A team is only as strong as its weakest player, so it’s important to distribute work in a way that allows people to accelerate their strengths and dismiss their weaknesses, knowing that that weakness is the strength of someone else.
During the recruitment process it’s too easy to expect one person to be able to perform many tasks in a mediocre manner, when actually, the growth and the success of the business relies on having the best people to do the job.
Can burnout be avoided?
Absolutely, yes! The most important factor is to understand what it is and how it can arise so that you can spot the warning signs early.
When I experienced burnout I didn’t know much about it, so I wish I’d have seen more content about it on social media, so that I could recognise the warning signs early and communicate those signs to the team too. Now that we’re better educated it’s brought us closer as a team as we’re more mindful of the warning signs and we’re better equipped to have those conversations and make any necessary changes.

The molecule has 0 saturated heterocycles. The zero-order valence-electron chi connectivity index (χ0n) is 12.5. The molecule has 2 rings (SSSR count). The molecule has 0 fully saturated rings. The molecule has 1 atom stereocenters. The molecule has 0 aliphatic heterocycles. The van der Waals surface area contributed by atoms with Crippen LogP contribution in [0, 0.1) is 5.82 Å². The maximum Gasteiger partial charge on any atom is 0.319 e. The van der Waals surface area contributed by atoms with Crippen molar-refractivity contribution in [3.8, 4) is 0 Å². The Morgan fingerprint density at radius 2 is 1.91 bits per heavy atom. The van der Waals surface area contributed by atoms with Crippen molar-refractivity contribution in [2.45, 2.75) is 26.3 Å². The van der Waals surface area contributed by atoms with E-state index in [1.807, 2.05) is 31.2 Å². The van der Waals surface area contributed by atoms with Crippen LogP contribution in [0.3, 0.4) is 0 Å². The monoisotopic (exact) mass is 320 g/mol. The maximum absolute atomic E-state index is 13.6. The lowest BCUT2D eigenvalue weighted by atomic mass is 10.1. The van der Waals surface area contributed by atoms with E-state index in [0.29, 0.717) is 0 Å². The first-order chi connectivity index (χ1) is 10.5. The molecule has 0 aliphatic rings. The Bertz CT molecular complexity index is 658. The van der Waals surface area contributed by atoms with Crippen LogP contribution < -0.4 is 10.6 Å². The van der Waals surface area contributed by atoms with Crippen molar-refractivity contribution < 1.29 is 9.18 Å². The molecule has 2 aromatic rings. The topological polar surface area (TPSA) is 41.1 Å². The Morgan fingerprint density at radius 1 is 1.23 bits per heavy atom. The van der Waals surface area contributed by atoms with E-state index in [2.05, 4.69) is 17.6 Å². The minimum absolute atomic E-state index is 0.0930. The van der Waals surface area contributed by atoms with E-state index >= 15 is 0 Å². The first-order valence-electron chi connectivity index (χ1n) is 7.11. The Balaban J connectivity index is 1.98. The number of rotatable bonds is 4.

Here are my five top tips on how to support yourself and your team and stop burnout from happening:
1. Ask yourself difficult questions. It’s really easy to get caught up in progressing your career, or building a business, that you’ll forget to pause, take a breath and reflect on what is actually going on. Are you doing something that you believe in? Does it light you up and bring you joy? Or are you doing it because it’s become second nature?
If you truly love what you do then it may be time to take on extra team members so that you can delegate tasks to them, giving you even more space to scale the business that you love. If you’re employed and find that you’re stuck on the hamster wheel, then this is an opportune moment to have an honest conversation with your manager or the head of HR and redefine your role so that it plays to your strengths and allows someone else to utilise their strengths in replace of the things you’re not so good at.
2. Flex your self awareness muscle. If you’re a high-achiever you’ll love setting goals, but the reality is that you’ll often take on too much and feel like you’re constantly spinning plates, fearful that if one drops then they’ll all drop.